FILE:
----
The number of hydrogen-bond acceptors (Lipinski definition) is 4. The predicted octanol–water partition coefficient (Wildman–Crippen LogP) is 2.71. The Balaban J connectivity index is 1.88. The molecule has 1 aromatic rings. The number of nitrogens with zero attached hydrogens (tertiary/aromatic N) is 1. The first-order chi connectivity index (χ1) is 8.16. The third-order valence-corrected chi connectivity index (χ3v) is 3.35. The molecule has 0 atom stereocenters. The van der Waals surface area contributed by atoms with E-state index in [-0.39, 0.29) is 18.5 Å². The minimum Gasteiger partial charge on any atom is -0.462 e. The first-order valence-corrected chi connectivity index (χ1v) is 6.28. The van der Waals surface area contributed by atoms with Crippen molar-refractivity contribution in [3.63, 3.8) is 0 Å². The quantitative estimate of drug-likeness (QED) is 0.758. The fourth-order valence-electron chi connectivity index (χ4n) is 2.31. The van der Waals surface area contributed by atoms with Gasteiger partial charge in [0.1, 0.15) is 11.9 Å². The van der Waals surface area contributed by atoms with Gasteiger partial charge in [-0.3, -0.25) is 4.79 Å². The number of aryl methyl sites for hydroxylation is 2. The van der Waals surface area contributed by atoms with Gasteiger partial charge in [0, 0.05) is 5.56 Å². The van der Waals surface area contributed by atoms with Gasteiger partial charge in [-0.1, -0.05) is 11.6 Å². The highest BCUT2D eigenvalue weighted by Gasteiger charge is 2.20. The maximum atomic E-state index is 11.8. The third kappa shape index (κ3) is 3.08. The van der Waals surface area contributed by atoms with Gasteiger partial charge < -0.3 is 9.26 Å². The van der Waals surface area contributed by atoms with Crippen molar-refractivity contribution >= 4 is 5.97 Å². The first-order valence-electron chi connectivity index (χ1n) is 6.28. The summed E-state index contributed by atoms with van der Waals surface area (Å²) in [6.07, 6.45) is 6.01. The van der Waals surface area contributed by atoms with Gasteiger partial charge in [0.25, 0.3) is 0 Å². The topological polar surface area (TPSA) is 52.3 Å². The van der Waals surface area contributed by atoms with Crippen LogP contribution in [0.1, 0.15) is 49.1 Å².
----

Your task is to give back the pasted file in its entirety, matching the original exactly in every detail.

The number of hydrogen-bond acceptors (Lipinski definition) is 4. The predicted octanol–water partition coefficient (Wildman–Crippen LogP) is 2.71. The Balaban J connectivity index is 1.88. The molecule has 1 aromatic rings. The number of nitrogens with zero attached hydrogens (tertiary/aromatic N) is 1. The first-order chi connectivity index (χ1) is 8.16. The third-order valence-corrected chi connectivity index (χ3v) is 3.35. The molecule has 0 atom stereocenters. The van der Waals surface area contributed by atoms with E-state index in [-0.39, 0.29) is 18.5 Å². The minimum Gasteiger partial charge on any atom is -0.462 e. The first-order valence-corrected chi connectivity index (χ1v) is 6.28. The van der Waals surface area contributed by atoms with Crippen molar-refractivity contribution in [3.63, 3.8) is 0 Å². The quantitative estimate of drug-likeness (QED) is 0.758. The fourth-order valence-electron chi connectivity index (χ4n) is 2.31. The van der Waals surface area contributed by atoms with Gasteiger partial charge in [0.1, 0.15) is 11.9 Å². The van der Waals surface area contributed by atoms with Gasteiger partial charge in [-0.3, -0.25) is 4.79 Å². The number of aryl methyl sites for hydroxylation is 2. The van der Waals surface area contributed by atoms with Gasteiger partial charge in [0, 0.05) is 5.56 Å². The van der Waals surface area contributed by atoms with Gasteiger partial charge in [-0.1, -0.05) is 11.6 Å². The highest BCUT2D eigenvalue weighted by Gasteiger charge is 2.20. The maximum atomic E-state index is 11.8. The third kappa shape index (κ3) is 3.08. The van der Waals surface area contributed by atoms with Gasteiger partial charge < -0.3 is 9.26 Å². The van der Waals surface area contributed by atoms with Crippen molar-refractivity contribution >= 4 is 5.97 Å². The first-order valence-electron chi connectivity index (χ1n) is 6.28. The summed E-state index contributed by atoms with van der Waals surface area (Å²) in [6.07, 6.45) is 6.01. The van der Waals surface area contributed by atoms with Gasteiger partial charge in [0.25, 0.3) is 0 Å². The topological polar surface area (TPSA) is 52.3 Å². The van der Waals surface area contributed by atoms with Crippen LogP contribution in [0.1, 0.15) is 49.1 Å².